Rehabilitation, in its basic form, is the practice of healing to help regain as much function that you had before the injury/illness. It starts after being assessed by a physician to make sure no further actions are needed (such as surgery). After a few days, when inflammation has gone down, a basic rehab regime can begin. However, this is not a hard and fast rule. This is just a generalized outline, and you should consult your physician before starting any rehab protocol. For this discussion, we will follow a general outpatient (not being in a hospital) rehabilitation route.
Rehabilitation Stage One: Evaluation
After an injury, your physician may refer you to a physical therapist (PT), massage therapist (MT), or even a Chiropractor, depending on your needs at that time. Any bad body mechanics can be addressed at this time such as an off gait, slouching, hip hiking, body alignment and how to help correct those issues will be discussed. Diet and hydration might also be discussed as well. The therapist will palpate the areas that are painful and/or tender. If you are seeing a PT, they can assign you strengthening exercises and may perform ultrasound or E-Stim on the area, depending on their assessment. If you were to see an MT, they will work on the areas above, below, and possibly on the opposite side of the body. For example, if someone were to see me for upper back pain, I would work the pectorals, too, because they counteract the upper back.
Rehabilitation Stage Two: Conditioning
Once the pain has been reduced enough and body mechanics have started to be addressed, you can start to train the body to get back to homeostasis (balance). Stretching and strength training will be important parts in helping to reach balance, as will be learning about self-care. On my end as an MT, I always talk to my patients about stretching. I cannot stress how important stretching is to self-care and conditioning. In many cases with injuries, a PT or MT will have you do some isolated stretches to help get your full range of motion back.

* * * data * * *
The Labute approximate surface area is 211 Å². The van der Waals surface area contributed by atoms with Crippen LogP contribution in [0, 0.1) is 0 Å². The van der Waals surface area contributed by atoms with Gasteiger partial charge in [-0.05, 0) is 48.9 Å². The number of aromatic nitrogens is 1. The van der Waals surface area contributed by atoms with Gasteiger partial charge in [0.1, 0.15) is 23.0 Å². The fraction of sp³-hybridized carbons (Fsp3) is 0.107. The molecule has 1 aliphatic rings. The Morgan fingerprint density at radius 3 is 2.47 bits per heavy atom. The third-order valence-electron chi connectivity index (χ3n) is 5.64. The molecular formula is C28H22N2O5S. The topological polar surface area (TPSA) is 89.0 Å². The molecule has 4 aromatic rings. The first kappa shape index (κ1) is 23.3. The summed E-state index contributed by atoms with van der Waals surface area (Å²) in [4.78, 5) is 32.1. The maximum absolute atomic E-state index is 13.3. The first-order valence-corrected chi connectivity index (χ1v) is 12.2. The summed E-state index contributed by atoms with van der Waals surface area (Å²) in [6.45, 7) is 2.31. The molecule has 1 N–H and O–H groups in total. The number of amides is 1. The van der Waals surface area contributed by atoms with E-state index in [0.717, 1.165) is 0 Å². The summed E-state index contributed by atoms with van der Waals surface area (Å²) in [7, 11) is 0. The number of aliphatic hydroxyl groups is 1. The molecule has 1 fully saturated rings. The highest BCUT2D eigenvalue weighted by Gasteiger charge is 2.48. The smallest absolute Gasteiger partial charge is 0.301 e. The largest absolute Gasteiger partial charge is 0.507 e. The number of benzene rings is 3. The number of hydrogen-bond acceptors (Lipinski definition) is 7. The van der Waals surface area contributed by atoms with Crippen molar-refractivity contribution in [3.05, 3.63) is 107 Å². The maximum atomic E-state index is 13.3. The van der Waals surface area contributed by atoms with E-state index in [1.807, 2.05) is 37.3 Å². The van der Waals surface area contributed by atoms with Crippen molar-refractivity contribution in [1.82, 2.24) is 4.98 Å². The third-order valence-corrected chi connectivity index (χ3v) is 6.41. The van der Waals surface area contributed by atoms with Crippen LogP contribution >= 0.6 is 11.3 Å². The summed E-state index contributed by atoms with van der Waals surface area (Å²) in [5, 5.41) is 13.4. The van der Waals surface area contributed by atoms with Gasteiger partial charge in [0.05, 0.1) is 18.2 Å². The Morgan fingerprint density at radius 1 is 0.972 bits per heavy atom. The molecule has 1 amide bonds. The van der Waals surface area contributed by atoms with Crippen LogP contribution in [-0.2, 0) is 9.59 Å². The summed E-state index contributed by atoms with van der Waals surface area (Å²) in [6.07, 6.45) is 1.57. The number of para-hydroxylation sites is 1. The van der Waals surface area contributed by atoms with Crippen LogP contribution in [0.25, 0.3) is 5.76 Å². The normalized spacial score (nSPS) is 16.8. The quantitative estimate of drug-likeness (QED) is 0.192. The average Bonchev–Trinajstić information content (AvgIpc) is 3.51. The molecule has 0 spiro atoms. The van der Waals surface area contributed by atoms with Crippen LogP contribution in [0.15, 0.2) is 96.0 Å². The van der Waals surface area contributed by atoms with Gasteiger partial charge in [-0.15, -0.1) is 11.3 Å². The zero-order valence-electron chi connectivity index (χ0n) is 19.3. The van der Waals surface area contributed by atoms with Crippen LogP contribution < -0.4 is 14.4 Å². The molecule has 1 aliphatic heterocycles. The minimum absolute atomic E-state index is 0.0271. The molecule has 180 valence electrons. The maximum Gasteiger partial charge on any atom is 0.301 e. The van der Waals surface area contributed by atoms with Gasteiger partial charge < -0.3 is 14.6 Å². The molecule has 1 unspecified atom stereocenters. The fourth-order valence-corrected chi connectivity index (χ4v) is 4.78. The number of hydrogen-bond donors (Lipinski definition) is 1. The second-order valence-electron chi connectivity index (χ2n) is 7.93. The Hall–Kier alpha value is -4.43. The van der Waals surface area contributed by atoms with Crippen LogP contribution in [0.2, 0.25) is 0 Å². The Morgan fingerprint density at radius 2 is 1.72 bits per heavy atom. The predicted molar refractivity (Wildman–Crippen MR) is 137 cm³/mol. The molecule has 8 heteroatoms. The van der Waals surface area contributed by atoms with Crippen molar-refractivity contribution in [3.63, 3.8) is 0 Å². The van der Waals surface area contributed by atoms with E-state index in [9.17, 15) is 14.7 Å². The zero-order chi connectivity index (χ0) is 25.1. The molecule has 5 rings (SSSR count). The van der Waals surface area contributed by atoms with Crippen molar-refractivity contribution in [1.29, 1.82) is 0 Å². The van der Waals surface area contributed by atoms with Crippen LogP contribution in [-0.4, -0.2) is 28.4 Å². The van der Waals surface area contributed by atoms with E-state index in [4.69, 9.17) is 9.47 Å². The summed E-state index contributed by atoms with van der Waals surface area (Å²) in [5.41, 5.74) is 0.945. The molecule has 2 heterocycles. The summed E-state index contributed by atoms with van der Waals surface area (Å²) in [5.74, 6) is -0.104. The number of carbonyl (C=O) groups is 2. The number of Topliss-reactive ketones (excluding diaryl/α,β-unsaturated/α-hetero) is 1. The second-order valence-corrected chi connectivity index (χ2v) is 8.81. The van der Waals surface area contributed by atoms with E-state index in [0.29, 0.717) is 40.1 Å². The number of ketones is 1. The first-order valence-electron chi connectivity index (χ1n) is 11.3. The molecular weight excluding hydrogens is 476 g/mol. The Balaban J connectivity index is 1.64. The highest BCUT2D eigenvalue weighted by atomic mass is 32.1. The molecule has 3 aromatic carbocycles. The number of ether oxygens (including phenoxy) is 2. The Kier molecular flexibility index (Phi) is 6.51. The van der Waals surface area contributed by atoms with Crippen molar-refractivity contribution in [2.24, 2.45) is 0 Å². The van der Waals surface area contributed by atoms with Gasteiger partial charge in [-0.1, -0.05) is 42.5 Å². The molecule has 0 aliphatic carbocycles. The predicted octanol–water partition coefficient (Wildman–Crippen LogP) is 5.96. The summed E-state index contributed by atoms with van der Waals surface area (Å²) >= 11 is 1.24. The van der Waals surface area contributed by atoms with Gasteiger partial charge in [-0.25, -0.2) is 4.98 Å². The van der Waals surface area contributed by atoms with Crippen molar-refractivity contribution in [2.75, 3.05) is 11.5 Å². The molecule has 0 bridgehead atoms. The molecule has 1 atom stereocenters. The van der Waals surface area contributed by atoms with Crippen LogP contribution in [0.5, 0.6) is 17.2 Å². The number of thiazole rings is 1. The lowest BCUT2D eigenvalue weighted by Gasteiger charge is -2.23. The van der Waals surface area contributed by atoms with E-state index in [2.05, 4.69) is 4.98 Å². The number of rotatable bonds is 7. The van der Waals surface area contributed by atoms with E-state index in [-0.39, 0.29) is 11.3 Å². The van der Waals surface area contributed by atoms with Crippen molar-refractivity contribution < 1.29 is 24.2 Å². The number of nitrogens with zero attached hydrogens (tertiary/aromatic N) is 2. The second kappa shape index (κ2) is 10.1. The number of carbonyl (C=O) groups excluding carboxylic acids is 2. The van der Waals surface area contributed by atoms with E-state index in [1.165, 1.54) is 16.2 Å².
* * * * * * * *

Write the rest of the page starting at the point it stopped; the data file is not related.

This part can be slow, too slow for some people. But, if you are serious about getting back to “normal,” you need to stay the course. There are no shortcuts in life or in healing. It can be very discouraging, and there can be some setbacks, depending on the severity of the injury. You will experience soreness, some minor pain, and your body may have a temporary inflammatory response. This can be treated with Epsom Salt soaks, ice or moist heat packs, or rest. As the workload on the area gets back to normal, these are all standard responses. Listen to your body, be aware of what works and what doesn’t. But, most of all, please be kind to your body, and it will be kind to you!
Rehabilitation Stage Three: Maintenance
This is the easy one. It is the stage in which you are healed (for the most part). This is in which you can resume all daily activities with ease and go about your daily life without thinking or worrying about your injury. BUT you must be mindful of not going back to the way you were before your injury. This is a chance to start anew, to make changes to your body mechanics, training routine, posture, etc. to make sure you don’t fall into the same trap. At this stage, this is my list of go-to recommendations:
- Take Frequent Breaks (especially if you’re stuck at a desk all day)
- Stay adequately hydrated
- Get some form of movement/exercise every day
- Use self-care techniques to help with day to day irritations
- Maintain a good diet of vegetable, fruits, protein and limit sugar and processed foods. See your favorite local Registered Dietician for more help.
Remember, rehabilitation after an injury is never fun, but it is necessary to get back to a good balance and to avoid further injury. Some rest and little functional tweaks along the way will help you find how to make sure your body will function at its optimum state.